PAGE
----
In 8 of the 15 redacted letters the scientists uncovered consistent differences between the inks of the original text and the redactions, with copper-to-iron and zinc-to-iron ratios being the most revealing. Mapping these elemental differences allowed researchers to distinguish between the two inks and made the redacted words more readable.
But that wasn’t always enough to reconstruct words. In harder to decipher sections the team employed data processing applications, using statistics to further sort out their findings. Once they’d identified the slightly different elemental compositions of the different inks, they trained algorithms to produce images that maximized those differences and thus made the text more legible.
All of the letters penned by Fersen also shared very similar ratios of ink elements, meaning they were written with the same ink. This revealed that some of the letters from Marie-Antoinette were actually copies of the originals, which were written by Fersen in that same ink. The same ink was also used by the mysterious censor, strongly suggesting that it was Fersen who chose to blot out sections of the correspondence forever. “The coincidence was too big!” Michelin explains. “In addition, on one letter, Fersen added a few words above a redacted passage (his handwriting was confirmed by a specialist) but with an ink of the same composition as the redaction ink used on this same letter.”
“It’s a remarkable work,” says physicist Uwe Bergmann at the University of Wisconsin-Madison, who wasn’t affiliated with the research and is an expert on X-ray imaging of ancient materials. "I think they were tenacious, and I think it will have an impact on people who use all kinds of imaging techniques and can learn from the application of these approaches to get exceptional results.”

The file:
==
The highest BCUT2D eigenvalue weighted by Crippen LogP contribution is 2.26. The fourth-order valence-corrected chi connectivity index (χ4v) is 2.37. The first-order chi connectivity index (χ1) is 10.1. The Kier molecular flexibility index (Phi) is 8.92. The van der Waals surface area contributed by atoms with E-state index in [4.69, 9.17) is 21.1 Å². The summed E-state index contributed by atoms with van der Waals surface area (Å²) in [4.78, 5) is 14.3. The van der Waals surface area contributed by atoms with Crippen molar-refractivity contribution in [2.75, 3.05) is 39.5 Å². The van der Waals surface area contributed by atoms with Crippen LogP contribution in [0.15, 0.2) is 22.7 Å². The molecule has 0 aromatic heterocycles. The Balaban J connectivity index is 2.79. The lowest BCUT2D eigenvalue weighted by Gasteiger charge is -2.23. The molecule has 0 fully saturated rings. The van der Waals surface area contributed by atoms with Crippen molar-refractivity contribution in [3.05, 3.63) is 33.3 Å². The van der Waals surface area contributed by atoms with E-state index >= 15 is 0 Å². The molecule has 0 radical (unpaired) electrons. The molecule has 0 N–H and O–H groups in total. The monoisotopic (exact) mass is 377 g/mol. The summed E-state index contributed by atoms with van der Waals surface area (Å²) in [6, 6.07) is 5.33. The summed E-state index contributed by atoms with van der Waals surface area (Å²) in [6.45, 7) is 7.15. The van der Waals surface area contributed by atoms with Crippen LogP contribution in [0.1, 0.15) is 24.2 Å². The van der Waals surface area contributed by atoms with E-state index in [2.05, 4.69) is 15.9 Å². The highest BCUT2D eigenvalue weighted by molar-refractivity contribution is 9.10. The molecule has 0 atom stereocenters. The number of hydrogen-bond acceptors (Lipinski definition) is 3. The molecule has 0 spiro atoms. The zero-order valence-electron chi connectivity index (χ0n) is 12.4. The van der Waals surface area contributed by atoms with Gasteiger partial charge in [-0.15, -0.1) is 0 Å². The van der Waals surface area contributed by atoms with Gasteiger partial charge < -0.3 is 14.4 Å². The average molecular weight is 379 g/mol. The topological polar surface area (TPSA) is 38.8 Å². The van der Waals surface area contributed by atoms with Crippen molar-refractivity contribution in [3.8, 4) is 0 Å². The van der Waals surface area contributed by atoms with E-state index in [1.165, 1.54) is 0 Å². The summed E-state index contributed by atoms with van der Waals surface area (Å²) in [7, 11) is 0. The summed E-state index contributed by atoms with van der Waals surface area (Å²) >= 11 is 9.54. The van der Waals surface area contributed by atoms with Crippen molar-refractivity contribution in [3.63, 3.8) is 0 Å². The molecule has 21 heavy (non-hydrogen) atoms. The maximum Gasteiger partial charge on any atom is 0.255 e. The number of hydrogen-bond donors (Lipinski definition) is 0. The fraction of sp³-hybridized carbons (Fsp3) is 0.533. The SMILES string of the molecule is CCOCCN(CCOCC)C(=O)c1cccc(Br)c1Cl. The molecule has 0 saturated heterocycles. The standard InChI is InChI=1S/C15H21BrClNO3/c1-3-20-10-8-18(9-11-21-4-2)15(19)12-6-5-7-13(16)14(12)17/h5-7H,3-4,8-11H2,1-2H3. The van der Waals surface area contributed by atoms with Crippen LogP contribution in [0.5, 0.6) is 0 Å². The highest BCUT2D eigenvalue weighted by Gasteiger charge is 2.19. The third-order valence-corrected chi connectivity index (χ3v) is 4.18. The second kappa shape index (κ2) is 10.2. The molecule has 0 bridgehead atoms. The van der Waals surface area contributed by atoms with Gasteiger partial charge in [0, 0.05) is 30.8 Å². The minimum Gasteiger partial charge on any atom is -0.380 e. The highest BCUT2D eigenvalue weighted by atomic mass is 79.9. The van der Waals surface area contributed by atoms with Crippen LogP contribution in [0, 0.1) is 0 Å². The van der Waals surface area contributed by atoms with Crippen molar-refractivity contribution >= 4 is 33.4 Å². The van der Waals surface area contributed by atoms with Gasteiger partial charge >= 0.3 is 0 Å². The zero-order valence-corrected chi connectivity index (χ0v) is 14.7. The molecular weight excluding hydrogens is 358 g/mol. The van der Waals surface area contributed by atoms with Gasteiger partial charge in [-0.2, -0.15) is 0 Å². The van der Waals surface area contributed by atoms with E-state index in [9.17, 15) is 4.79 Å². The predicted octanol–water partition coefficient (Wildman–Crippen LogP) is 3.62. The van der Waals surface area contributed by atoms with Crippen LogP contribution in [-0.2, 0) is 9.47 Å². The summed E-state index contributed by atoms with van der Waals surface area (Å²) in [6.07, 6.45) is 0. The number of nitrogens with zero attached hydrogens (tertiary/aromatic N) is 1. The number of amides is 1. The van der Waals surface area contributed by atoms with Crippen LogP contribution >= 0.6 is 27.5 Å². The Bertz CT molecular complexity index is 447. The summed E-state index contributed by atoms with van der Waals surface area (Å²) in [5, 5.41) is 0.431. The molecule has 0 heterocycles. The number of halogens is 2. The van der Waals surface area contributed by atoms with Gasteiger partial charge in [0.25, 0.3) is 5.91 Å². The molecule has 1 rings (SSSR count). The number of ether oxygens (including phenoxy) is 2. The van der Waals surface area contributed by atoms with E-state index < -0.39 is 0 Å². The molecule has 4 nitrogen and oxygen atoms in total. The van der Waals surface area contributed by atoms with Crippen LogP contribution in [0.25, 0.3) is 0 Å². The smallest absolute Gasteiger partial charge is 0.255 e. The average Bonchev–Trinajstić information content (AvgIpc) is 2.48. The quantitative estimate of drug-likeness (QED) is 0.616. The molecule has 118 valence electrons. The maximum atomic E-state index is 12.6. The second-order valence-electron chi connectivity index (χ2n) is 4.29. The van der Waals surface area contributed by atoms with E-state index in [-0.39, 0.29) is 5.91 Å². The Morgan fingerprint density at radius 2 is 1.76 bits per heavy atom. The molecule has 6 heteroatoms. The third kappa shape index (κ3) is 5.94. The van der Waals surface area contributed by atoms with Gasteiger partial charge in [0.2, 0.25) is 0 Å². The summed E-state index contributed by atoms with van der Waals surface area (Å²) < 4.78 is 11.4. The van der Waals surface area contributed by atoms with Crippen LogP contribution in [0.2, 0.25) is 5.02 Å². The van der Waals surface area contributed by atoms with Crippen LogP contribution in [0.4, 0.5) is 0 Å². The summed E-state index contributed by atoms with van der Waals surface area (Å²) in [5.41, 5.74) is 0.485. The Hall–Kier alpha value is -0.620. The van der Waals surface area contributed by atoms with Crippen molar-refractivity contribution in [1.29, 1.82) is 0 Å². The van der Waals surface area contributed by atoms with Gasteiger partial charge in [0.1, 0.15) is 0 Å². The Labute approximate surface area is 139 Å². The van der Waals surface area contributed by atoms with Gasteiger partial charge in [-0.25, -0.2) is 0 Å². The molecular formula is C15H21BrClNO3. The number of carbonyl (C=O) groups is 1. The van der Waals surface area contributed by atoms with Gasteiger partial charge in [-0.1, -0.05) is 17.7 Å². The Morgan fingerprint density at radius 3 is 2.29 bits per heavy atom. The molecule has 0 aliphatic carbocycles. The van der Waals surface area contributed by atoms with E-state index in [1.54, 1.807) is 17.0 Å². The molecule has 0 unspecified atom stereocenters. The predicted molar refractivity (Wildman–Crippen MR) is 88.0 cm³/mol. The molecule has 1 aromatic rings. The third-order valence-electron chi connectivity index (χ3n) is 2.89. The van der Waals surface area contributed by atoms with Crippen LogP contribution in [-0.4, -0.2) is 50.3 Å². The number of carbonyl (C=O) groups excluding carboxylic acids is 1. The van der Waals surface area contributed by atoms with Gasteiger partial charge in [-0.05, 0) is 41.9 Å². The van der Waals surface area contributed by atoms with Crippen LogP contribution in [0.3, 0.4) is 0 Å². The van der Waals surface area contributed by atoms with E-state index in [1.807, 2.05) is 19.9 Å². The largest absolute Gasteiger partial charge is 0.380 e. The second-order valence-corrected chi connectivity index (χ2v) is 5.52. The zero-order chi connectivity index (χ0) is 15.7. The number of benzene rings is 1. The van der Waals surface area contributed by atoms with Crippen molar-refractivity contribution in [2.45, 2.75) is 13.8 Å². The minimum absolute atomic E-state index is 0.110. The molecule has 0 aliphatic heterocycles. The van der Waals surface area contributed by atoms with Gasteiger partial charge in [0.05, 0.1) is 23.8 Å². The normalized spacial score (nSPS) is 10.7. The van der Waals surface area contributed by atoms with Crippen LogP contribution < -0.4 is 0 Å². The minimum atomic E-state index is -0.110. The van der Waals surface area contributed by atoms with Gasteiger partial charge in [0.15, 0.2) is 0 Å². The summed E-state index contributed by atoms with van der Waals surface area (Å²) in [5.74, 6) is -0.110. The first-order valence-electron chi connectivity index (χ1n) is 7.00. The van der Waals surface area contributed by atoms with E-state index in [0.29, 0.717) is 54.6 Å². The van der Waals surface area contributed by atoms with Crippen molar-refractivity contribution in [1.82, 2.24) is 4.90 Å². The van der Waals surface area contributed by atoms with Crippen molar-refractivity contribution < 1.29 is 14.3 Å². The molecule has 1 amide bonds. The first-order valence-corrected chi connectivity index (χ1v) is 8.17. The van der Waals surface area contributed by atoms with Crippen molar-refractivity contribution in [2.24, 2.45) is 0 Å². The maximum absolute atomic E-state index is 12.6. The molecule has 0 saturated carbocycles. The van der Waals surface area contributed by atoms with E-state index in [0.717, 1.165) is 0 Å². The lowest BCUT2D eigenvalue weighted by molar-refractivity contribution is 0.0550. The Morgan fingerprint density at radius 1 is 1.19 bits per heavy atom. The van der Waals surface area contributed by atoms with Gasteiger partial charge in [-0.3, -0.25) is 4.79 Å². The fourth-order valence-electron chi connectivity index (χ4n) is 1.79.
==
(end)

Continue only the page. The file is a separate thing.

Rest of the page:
Bergmann was part of a team that famously used X-ray technology to uncover once-lost and unreadable works of the legendary mathematician Archimedes.
The nature of Marie-Antionette and Fersen’s special relationship has been debated for more than two centuries and was a topic of conversation at the court. In historian Evelyn Farr’s book on their correspondence, I Love You Madly, she uncovered a letter written from Fersen friend Quintin Craufurd to British Prime Minister William Pitt. “This gentleman was Colonel of the Royal Suédois; was Her Most Christian Majesty's prime favourite; and is generally supposed to be the father of the present Dauphin,” Craufurd wrote.
Some have construed such comments as proof that the pair had a physical relationship, while others dismiss it as court gossip or even political slander. No smoking gun exists in the redacted comments; but there is definitely further evidence illustrating just how close the two star-crossed aristocrats really were. Their endearment was so strong that Fersen himself felt it prudent to blot out some of the more private terms of endearment including ‘beloved,’ ‘tender friend,’ and ‘adore.’
“The redacted passages are the most intimate passages of the correspondence,” Michelin explains. “Fersen probably wanted to keep this correspondence, important to him perhaps for sentimental reasons or political strategies, while protecting the queen's honor and perhaps his own.”
The team hypothesizes that Ferson removed what he felt were the most compromising passages, though he may not have completed the process through the entire folio of letters.
The process used to recover the redacted and once-lost texts could be in high demand. Archives around the world are stacked with diplomatic and political documents, notable letters and other pieces of history in which carefully redacted items might be revealed. Michelin notes that studies have already used the technique to delve beneath paintings and uncover the underlying drawings, or first versions, that would otherwise remain lost. And Bergmann’s group even teamed up with paleontologist Peter Lars Larson to study feather and bone chemistry in the Archaeopteryx, a key fossil on the lineage of dinosaurs and birds.
As for Marie-Antoinette and Fersen, we may never be absolutely certain how far their relationship went.
“Ultimately, in my opinion, I think it doesn’t really matter if their love was consummated,” says College of William & Mary historian Ronald Schechter, who is studying Marie Antoinette’s library and reading habits. “Even if it was consummated, they still lived with this level of frustration in not being able to see each other, and anxiety in worrying that they were both in danger. It’s not the kind of love story with a happy ending.”